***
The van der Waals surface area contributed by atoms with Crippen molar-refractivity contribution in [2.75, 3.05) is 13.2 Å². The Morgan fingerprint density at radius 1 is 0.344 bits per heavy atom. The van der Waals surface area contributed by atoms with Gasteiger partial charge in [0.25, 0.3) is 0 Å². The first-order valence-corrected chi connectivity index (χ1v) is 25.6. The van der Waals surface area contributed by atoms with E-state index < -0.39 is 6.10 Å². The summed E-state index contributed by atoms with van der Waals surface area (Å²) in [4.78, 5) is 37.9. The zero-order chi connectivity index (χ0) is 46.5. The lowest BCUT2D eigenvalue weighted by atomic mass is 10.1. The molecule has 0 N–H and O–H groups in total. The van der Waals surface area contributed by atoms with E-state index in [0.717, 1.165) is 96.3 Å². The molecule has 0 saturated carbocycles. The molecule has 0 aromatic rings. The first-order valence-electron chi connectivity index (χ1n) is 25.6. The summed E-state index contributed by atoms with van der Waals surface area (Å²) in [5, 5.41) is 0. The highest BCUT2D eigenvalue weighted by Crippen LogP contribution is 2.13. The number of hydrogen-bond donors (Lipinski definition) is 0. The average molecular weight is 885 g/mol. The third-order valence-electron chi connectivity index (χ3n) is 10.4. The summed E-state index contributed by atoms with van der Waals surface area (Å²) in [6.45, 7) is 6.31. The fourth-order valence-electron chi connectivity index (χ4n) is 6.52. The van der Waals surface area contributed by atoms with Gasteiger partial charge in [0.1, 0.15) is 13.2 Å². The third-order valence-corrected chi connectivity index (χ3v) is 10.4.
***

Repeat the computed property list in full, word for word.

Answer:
The van der Waals surface area contributed by atoms with Crippen molar-refractivity contribution in [2.75, 3.05) is 13.2 Å². The Morgan fingerprint density at radius 1 is 0.344 bits per heavy atom. The van der Waals surface area contributed by atoms with Gasteiger partial charge in [0.25, 0.3) is 0 Å². The first-order valence-corrected chi connectivity index (χ1v) is 25.6. The van der Waals surface area contributed by atoms with E-state index < -0.39 is 6.10 Å². The summed E-state index contributed by atoms with van der Waals surface area (Å²) in [4.78, 5) is 37.9. The zero-order chi connectivity index (χ0) is 46.5. The lowest BCUT2D eigenvalue weighted by atomic mass is 10.1. The molecule has 0 N–H and O–H groups in total. The van der Waals surface area contributed by atoms with E-state index in [0.717, 1.165) is 96.3 Å². The molecule has 0 saturated carbocycles. The molecule has 0 aromatic rings. The first-order valence-electron chi connectivity index (χ1n) is 25.6. The summed E-state index contributed by atoms with van der Waals surface area (Å²) in [5, 5.41) is 0. The highest BCUT2D eigenvalue weighted by Crippen LogP contribution is 2.13. The number of hydrogen-bond donors (Lipinski definition) is 0. The average molecular weight is 885 g/mol. The third-order valence-electron chi connectivity index (χ3n) is 10.4. The summed E-state index contributed by atoms with van der Waals surface area (Å²) in [6.45, 7) is 6.31. The fourth-order valence-electron chi connectivity index (χ4n) is 6.52. The van der Waals surface area contributed by atoms with Gasteiger partial charge in [0.1, 0.15) is 13.2 Å². The third-order valence-corrected chi connectivity index (χ3v) is 10.4.